Every field requires people who can step up and lead others in effective and personal ways. Parkside offers a leadership certificate as an interdisciplinary program for students looking to hone specific leadership skills.
Leadership skills comprise a variety of personal and professional traits, including self-assessment and public speaking; exposure to other modes of communication; the ability to identify and assess resources; effective work in diverse settings; and evaluation and reflection on individual, personal situations.
Students who complete the leadership certificate will have an enhanced understanding of the personal qualities, interpersonal dynamics and social patterns that influence leadership efforts. In addition, they develop their own personal leadership style and learn to work through civic engagement.
Learn more about the Liberal Studies Department at Parkside.
What You'll Gain
The leadership certificate provides a curriculum that combines conceptual and theoretical frameworks with opportunities to apply those concepts and theories in real-world situations. With this certificate program, you gain an enhanced understanding of the personal qualities, interpersonal dynamics, and social patterns that influence leadership efforts. You'll also have the opportunity to hone specific leadership skills such as self-assessment and public speaking; identify and assess resources; work in diverse settings; and evaluate and reflect on your own leadership styles. Pursuing the leadership certificate is also an excellent opportunity for civic engagement.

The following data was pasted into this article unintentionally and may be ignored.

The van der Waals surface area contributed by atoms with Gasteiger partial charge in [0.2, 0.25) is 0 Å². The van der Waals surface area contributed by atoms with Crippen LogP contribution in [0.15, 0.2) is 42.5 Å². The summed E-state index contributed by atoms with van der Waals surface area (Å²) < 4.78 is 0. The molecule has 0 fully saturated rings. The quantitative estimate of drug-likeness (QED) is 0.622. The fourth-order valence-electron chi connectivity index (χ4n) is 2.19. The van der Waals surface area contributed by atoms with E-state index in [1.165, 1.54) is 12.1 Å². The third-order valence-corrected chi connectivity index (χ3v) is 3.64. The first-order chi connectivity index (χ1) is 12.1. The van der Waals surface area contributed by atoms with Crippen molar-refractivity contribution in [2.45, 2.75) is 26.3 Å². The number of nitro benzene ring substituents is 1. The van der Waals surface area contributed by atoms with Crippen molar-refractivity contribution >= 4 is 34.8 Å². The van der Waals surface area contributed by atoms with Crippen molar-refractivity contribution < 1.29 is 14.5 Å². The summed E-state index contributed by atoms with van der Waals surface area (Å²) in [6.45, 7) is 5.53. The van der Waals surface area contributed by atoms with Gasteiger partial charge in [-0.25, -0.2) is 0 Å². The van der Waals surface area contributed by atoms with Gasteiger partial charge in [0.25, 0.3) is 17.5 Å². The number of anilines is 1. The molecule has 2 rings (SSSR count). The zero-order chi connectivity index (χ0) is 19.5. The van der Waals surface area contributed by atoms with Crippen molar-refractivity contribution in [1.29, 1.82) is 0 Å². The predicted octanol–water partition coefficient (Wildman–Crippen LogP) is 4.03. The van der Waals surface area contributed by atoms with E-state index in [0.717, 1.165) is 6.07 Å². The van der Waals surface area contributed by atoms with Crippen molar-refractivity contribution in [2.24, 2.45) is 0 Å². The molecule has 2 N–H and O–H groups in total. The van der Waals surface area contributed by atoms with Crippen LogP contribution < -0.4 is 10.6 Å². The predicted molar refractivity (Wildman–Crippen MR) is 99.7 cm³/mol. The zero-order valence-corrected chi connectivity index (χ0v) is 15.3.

The leadership certificate is closely aligned with the learning outcomes of the liberal studies major, which is built on a foundation of career readiness. There are many possible careers for liberal studies graduates, depending on how students plan their coursework. Graduates of the program may enroll in graduate programs, including business and law school, while others may find employment in a diverse range of occupations, including teaching, finance, graphic design, and the legal field.
He cultivates a teaching practice based on asking questions, reflective critical thinking and problem-solving. For him, the solution is to be found in a creative and intelligent process, rather than in the adoption of ready-to-consume simplifications. He believes that teaching is a fundamentally emancipatory act.
Interdisciplinarity and multidisciplinary characterize his research. Those traits derive from his own educational trajectory in Political Science, Education, International Affairs, Journalism and Literature. They also originate in his belief that power and politics are situated at the heart of the curriculum and teaching praxis.
He has published educational books, numerous articles, book chapters, and essays on democratization, education, popular music and politics, education, elections, political and social movements in Africa and Latin America, and civil-military relations,